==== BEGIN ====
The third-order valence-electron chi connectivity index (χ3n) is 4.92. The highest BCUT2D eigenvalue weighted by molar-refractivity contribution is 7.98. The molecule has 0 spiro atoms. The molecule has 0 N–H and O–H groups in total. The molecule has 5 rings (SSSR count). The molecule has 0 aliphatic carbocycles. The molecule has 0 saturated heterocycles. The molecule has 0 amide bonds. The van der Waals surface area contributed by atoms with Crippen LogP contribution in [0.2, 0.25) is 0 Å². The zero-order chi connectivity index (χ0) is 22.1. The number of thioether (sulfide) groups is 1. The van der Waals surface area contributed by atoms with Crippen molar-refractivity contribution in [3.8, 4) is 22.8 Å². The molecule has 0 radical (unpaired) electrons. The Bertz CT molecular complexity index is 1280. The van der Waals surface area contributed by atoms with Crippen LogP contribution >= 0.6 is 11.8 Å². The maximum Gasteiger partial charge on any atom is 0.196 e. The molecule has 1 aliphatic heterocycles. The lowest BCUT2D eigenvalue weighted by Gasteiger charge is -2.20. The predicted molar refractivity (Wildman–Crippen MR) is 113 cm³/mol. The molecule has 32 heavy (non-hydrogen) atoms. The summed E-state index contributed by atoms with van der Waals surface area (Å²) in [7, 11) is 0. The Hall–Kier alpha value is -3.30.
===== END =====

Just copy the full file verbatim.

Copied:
The third-order valence-electron chi connectivity index (χ3n) is 4.92. The highest BCUT2D eigenvalue weighted by molar-refractivity contribution is 7.98. The molecule has 0 spiro atoms. The molecule has 0 N–H and O–H groups in total. The molecule has 5 rings (SSSR count). The molecule has 0 aliphatic carbocycles. The molecule has 0 saturated heterocycles. The molecule has 0 amide bonds. The van der Waals surface area contributed by atoms with Crippen LogP contribution in [0.2, 0.25) is 0 Å². The zero-order chi connectivity index (χ0) is 22.1. The number of thioether (sulfide) groups is 1. The van der Waals surface area contributed by atoms with Crippen molar-refractivity contribution in [3.8, 4) is 22.8 Å². The molecule has 0 radical (unpaired) electrons. The Bertz CT molecular complexity index is 1280. The van der Waals surface area contributed by atoms with Crippen LogP contribution >= 0.6 is 11.8 Å². The maximum Gasteiger partial charge on any atom is 0.196 e. The molecule has 1 aliphatic heterocycles. The lowest BCUT2D eigenvalue weighted by Gasteiger charge is -2.20. The predicted molar refractivity (Wildman–Crippen MR) is 113 cm³/mol. The molecule has 32 heavy (non-hydrogen) atoms. The summed E-state index contributed by atoms with van der Waals surface area (Å²) in [7, 11) is 0. The Hall–Kier alpha value is -3.30.